The occupations of highest forecasted shortage in Minnesota have remained consistent since the last analysis in October 2020, still showing that there is a shortage of local Nurses, Software Developers, General and Operations Managers, and Financial Managers, among other critical healthcare, information technology, and management occupations.

Average Annual Occupation Gaps (i.e. Talent Shortage), 2021Q1 through 2031Q1

From September 1, 2020 through August 31, 2021 there were over one million unique job postings advertised online in Minnesota on job boards, according to analysis using Gartner TalentNeuron Plan (1,090,185 postings). This was 14% higher than the 12 months prior.  About 13% of all positions advertised were explicitly listed as remote or telecommute roles—either permanently or temporarily. Remote positions increased in prevalence by 121% from the 12 months prior. Remote work opportunities increased significantly among Information Technology careers and Business, Management, and Administration roles over the past 12 months compared to the 12 months prior.

Total Jobs (Blue) and Remote Jobs (Purple) Advertised Monthly in Minnesota, September 2019 – 2021

Blue = All Job Postings Advertised Online Purple = Remote Positions    SOURCE: Gartner TalentNeuron Plan accessed 10/5/21

Career Field Insights

Analysis of the sixteen CTE Clusters provides an entryway into career pathways, summarizing where opportunities are greatest among hundreds of occupations.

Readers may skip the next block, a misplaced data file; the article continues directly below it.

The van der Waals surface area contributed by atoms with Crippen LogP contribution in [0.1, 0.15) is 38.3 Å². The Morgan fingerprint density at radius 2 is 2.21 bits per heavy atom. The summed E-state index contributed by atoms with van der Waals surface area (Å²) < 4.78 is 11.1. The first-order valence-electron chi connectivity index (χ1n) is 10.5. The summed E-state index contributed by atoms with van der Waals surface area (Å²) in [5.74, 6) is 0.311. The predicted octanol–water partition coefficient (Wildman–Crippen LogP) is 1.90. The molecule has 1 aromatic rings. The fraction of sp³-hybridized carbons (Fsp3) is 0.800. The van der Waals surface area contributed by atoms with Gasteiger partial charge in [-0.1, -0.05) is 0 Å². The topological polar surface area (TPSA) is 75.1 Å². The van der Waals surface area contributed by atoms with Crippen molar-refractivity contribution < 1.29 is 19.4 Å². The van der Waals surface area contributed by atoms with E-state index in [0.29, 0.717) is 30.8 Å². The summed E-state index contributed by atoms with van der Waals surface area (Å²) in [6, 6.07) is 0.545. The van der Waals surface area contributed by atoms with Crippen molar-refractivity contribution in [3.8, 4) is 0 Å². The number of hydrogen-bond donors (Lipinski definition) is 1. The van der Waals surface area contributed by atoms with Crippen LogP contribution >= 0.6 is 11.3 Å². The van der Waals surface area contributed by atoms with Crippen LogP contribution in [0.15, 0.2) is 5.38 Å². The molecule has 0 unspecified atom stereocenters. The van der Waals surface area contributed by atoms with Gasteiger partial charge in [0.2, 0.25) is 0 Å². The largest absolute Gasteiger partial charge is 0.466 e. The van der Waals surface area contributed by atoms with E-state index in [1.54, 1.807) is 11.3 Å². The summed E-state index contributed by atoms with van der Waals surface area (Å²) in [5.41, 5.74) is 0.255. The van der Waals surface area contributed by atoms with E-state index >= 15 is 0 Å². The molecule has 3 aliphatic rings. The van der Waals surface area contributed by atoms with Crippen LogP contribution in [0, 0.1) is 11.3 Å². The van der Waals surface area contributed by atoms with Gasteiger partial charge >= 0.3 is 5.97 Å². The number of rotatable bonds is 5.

Of sixteen career clusters used by Career and Technical Education (CTE), eleven are forecast in a worst-case scenario model to increase in overall employment over the next ten years. The clusters expecting the greatest growth statewide are Human Services (17.1%), Information Technology (9.4%), and Health Science (9.1%). The metro is the only region in the state where IT ranks in one of the top three clusters of highest percent growth (though it ranks fourth in the Northeast, Southeast, and Central regions). In contrast, Arts, Audio/Video Technology and Communications (-5.9%) is anticipating the greatest declines in overall employment statewide. Nine of the career clusters offer average wages above the average occupation wage statewide ($59,100).[3]

Baseline Worst-Case Scenario 10-Year Forecasts by Career Cluster, Minnesota 2021Q1

Cluster forecasts estimated using Chmura, JobsEQ, based on 2020Q1 employment data. All clusters are distinct occupations except for Agriculture, Food, and Natural Resources, which overlaps with other clusters. SOURCE: Chmura JobsEQ 2021Q1 dataset.

Statewide, Hospitality and Tourism, Business, Management, and Administration, and Marketing, Sales, and Service clusters are expected to have the highest annual job demand by volume of opportunities—due to retirements and job changes. Science, Technology, Engineering & Mathematics has the highest wages of the Career Clusters followed by the Information Technology and Finance clusters.